Lauren Acampora is the author of the linked story collection The Wonder Garden (2015) and the novel The Paper Wasp (2019), both published by Grove Atlantic. Her short fiction and essays have previously appeared in the New England Reviewand NER Digital, as well as in publications such as the Paris Review, Missouri Review, Prairie Schooner, and Antioch Review. She lives in New York.
Joseph Addison (1672–1719) was an English author and poet, whose dramas, poems, and periodical essays launched him into literary fame in eighteenth-century Britain and led to a number of political appointments. Best known for his contributions to the periodicals The Spectator and The Tatler, he was also the author of the well-received play Cato, a Tragedy (1712), which was a success in England, Ireland, and the Americas.
Ryūnosuke Akutagawa (1892–1927), born in Tokyo, Japan, was the author of more than 350 works of fiction and nonfiction, including Rashõmon,The Spider’s Thread, Hell Screen, Kappa, and In a Grove. Japan’s premier literary award for emerging writers, the Akutagawa Prize, is named after him.
Derrick Austin is the author of Trouble the Water (BOA Editions, 2016). His work has appeared or is forthcoming in Best American Poetry, Image: A Journal of Arts and Religion, the Nation, and Tin House. A Cave Canem fellow, he was a finalist for the 2017 Kate Tufts Discovery Award.
Molly Bashaw’s first book of poetry, The Whole Field Still Moving Inside It, was published by The Word Works in 2014. More recent work has appeared in the New Yorker, Crazyhorse, the Iowa Review, the Paris-American, the Tasmanian Times, and on the Lilith Blog. Molly lives in Würzburg, Germany, where she makes her living as a professional bass-trombonist and educator.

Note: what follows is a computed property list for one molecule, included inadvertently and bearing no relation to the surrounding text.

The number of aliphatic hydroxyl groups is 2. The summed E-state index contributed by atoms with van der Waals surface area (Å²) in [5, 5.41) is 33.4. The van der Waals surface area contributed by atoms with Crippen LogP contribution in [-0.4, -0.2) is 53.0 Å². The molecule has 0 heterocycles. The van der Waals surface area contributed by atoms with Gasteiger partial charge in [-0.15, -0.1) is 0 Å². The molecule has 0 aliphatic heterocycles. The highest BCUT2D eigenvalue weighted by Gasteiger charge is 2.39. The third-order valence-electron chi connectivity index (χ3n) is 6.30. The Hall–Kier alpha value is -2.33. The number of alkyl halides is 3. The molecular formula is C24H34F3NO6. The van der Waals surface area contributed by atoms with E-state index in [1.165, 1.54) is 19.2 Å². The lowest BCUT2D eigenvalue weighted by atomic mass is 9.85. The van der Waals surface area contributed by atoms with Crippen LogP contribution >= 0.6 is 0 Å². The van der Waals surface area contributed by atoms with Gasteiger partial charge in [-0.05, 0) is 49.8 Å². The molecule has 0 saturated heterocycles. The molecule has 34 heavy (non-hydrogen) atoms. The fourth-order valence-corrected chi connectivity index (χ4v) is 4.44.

Georgina Beaty is an actor and writer whose work has been published or is forthcoming in Plenitude, Neon Magazine, and Frontenac Press’s anthology, Gush. She has co-written four plays, including Highway 63: The Fort Mac Show, and is the writer/performer of Extremophiles, which continues to tour Canada. She holds an MFA in creative writing from the University of British Columbia and is currently performing with Belarus Free Theatre in London, England. Her story in this issue is dedicated to Jill Connell.
Ryan C. K. Choi lives in Honolulu, Hawaii, where he was born and raised. His work has appeared in BOMB, Harper’s, New American Writing, the Yale Review, and elsewhere.
Timothy Donnelly’s third collection, The Problem of the Many, is forthcoming from Wave Books. He is the author of Twenty-seven Props for a Production of Eine Lebenszeit (Grove, 2003) and The Cloud Corporation (Wave, 2010), winner of the 2012 Kingsley Tufts Poetry Prize. A Guggenheim Fellow, he teaches in the Writing Program of Columbia University’s School of the Arts and lives in Brooklyn with his family.
Jennifer Grotz’s third and most recent book of poems is Window Left Open (Graywolf, 2016). She teaches at the University of Rochester and directs the Bread Loaf Writers’ Conferences.